Canada launches C$647 mln strategy to stave off Pacific wild salmon collapse

CALGARY, Alberta, June 8 (Reuters) - Canada launched a C$647.1 million ($535.10 million) strategy on Tuesday to restore Pacific wild salmon stocks that are on the brink of collapse due to climate change, habitat degradation and harvesting pressures.

The investment, first announced in the federal budget in April, will be the largest ever government contribution to efforts to save the species, which has huge cultural and ecological significance on the west coast.

"Many Pacific wild salmon are on the verge of collapse, and we need to take bold, ambitious action now if we are to reverse the trend and give them a fighting chance at survival," Fisheries Minister Bernadette Jordan said in a statement.

The government's Pacific Salmon Strategy Initiative will focus on stronger science and habitat restoration, stabilizing and growing the salmon populations, modernizing fisheries, and deeper coordination between stakeholders including indigenous people and the fisheries industry.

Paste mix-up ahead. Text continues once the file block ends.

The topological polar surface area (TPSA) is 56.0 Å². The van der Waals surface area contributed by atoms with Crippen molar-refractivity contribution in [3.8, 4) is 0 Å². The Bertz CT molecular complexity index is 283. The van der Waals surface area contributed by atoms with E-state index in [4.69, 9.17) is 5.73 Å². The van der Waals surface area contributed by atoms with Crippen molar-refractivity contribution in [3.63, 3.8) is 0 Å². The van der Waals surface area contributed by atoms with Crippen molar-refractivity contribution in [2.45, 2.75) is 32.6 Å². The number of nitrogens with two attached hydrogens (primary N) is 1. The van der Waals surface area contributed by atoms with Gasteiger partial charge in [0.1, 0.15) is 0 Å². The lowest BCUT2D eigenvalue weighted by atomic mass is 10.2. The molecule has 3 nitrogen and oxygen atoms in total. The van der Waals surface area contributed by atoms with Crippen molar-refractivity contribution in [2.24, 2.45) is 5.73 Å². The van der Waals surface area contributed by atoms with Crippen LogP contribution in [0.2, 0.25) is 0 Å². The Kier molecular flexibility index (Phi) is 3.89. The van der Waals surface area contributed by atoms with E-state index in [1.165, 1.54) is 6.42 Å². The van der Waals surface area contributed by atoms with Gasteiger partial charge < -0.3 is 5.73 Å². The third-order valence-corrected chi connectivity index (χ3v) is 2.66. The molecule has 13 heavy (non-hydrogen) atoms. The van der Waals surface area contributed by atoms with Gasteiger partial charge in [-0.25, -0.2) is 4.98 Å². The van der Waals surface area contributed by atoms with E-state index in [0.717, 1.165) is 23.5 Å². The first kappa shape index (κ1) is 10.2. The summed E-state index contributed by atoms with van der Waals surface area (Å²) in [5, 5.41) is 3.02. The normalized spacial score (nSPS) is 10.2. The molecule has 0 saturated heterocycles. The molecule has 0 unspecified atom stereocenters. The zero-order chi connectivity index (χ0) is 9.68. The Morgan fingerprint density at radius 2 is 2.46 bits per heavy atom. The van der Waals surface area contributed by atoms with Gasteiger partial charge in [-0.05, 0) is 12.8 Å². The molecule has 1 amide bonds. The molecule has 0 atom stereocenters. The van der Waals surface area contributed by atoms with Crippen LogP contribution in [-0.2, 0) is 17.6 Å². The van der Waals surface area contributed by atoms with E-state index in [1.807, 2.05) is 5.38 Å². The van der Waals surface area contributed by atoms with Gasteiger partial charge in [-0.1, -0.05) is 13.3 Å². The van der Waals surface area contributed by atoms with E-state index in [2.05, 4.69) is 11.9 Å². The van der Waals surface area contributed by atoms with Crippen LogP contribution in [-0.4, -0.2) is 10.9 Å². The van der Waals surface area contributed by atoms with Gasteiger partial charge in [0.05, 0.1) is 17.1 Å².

Pacific salmon have a lengthy 4-5 year reproductive cycle, and the government's measures will be monitored and adjusted over the next five years.

Warming oceans due to climate change are altering the marine food web and resulting in warmer freshwater conditions and more extreme rain and drought, pressuring salmon populations. Species such as the Chinook salmon on British Columbia's Fraser River are in steep decline and struggling to return upstream to spawning grounds each year.

Canada's Department of Fisheries and Oceans has a legal obligation to prioritise salmon fishing access to indigenous people, but in recent years many First Nations fisheries have been unable to fill their harvest allocations because of low salmon returns.

($1 = 1.2093 Canadian dollars)

Reporting by Nia Williams; Editing by David Gregorio

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